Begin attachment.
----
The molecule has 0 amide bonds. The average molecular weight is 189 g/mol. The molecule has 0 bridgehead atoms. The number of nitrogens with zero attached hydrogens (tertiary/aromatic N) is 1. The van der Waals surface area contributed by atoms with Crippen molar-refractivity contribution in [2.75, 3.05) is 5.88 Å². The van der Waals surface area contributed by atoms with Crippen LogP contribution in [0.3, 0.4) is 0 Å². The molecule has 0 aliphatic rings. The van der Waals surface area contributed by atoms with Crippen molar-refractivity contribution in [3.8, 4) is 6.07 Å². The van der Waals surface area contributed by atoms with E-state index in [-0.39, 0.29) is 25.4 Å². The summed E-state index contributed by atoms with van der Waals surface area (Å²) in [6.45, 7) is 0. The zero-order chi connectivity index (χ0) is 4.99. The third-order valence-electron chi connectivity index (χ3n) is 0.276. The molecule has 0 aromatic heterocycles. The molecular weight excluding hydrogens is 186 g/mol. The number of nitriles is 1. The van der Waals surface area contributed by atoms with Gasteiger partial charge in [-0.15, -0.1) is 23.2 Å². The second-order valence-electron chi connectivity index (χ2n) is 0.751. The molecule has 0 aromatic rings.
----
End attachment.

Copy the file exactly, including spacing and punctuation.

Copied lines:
The molecule has 0 amide bonds. The average molecular weight is 189 g/mol. The molecule has 0 bridgehead atoms. The number of nitrogens with zero attached hydrogens (tertiary/aromatic N) is 1. The van der Waals surface area contributed by atoms with Crippen molar-refractivity contribution in [2.75, 3.05) is 5.88 Å². The van der Waals surface area contributed by atoms with Crippen LogP contribution in [0.3, 0.4) is 0 Å². The molecule has 0 aliphatic rings. The van der Waals surface area contributed by atoms with Crippen molar-refractivity contribution in [3.8, 4) is 6.07 Å². The van der Waals surface area contributed by atoms with E-state index in [-0.39, 0.29) is 25.4 Å². The summed E-state index contributed by atoms with van der Waals surface area (Å²) in [6.45, 7) is 0. The zero-order chi connectivity index (χ0) is 4.99. The third-order valence-electron chi connectivity index (χ3n) is 0.276. The molecule has 0 aromatic heterocycles. The molecular weight excluding hydrogens is 186 g/mol. The number of nitriles is 1. The van der Waals surface area contributed by atoms with Gasteiger partial charge in [-0.15, -0.1) is 23.2 Å². The second-order valence-electron chi connectivity index (χ2n) is 0.751. The molecule has 0 aromatic rings.